Tuesday, May 8, 2012

Obesity in USA: It's not the calorie count, It's the sugar

Conventional Wisdom: The obesity crisis in our country is directly linked to overeating and a sedentary life style. A recent article in Newsweek -- Why the campaign to stop America's obesity crisis keeps failing -- says not so fast. Eating less and engaging in more physical activity does have enormous health benefits:

The results are fascinating: 20% of all deaths of people 35 and older were attributed to a lack of physical activity. That's moredeathsthan can be attributed tosmoking. Looking at specific diseases, the risk of dying fromcancerincreased 45% for men and 28% for women due to lack ofphysical activity. The risk of dying from respiratory ailments was 92% higher for men and 75% higher forwomen. The risk of dying fromheart diseasewas 52% higher for men and 28% higher for women, all due to a lack of physical activity. It turns out that being a couch potato can kill you, literally.  source

However, according this new research, our obesity epidemic is rooted more in what we eat, as opposed to how much we eat. In other words, all calories are not created equal. And the number one villain is sugar:

At the moment, the government efforts to curb obesity and diabetes avoid the all-too-apparent fact, as Hilde Bruch pointed out more than half a century ago, that exhorting obese people to eat less and exercise more doesn’t work, and that this shouldn’t be an indictment of their character but of the value of the advice. 

By institutionalizing this advice as public-health policy, we waste enormous amounts of money and effort on programs that might make communities nicer places to live—building parks and making green markets available—but that we have little reason to believe will make anyone thinner. When I asked CDC Director Thomas Frieden about this, he pointed to two recent reports, from Massachusetts and New York, documenting small but real decreases in childhood-obesity levels. He then admitted that they had no idea why this had happened. “I’m doing everything I can do,” he said, “to assure that we rigorously monitor the efforts underway so we can try to understand what works and what doesn’t.”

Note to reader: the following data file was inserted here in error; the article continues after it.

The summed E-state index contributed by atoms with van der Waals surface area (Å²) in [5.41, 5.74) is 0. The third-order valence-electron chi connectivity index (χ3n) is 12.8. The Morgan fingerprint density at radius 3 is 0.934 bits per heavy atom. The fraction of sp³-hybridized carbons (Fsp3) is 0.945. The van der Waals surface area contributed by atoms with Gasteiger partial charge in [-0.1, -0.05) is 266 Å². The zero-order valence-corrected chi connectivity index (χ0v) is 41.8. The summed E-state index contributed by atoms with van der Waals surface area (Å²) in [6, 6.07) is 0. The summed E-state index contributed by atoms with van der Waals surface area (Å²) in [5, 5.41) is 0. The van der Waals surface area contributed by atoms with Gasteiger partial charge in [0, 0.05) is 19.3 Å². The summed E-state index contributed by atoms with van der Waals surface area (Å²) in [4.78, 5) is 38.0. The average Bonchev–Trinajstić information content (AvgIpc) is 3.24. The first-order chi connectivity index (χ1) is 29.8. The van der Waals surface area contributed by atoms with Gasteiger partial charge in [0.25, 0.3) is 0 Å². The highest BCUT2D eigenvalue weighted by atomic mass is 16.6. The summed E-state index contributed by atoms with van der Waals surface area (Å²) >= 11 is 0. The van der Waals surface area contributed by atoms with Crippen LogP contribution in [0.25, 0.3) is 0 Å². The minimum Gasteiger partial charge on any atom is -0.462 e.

If the latest research is any indication, sugar may have been the primary problem all along. Back in the 1980s, the FDA gave sugar a free pass based on the idea that the evidence wasn’t conclusive. While the government spent hundreds of millions trying to prove that salt and saturated fat are bad for our health, it spent virtually nothing on sugar. Had it targeted sugar then, instead of waiting for an obesity and diabetes epidemic for motivation, our entire food culture and the options that go with it might have changed as they did with low-fat and low-salt foods.

So what should we eat? The latest clinical trials suggest that all of us would benefit from fewer (if any) sugars and fewer refined grains (bread, pasta) and starchy vegetables (potatoes). This was the conventional wisdom through the mid-1960s, and then we turned the grains and starches into heart-healthy diet foods and the USDA enshrined them in the base of its famous Food Guide Pyramid as the staples of our diet. That this shift coincides with the obesity epidemic is probably not a coincidence. As for those of us who are overweight, experimental trials, the gold standard of medical evidence, suggest that diets that are severely restricted in fattening carbohydrates and rich in animal products—meat, eggs, cheese—and green leafy vegetables are arguably the best approach, if not the healthiest diet to eat. Not only does weight go down when people eat like this, but heart disease and diabetes risk factors are reduced. Ethical arguments against meat-eating are always valid; health arguments against it can no longer be defended. for more information 

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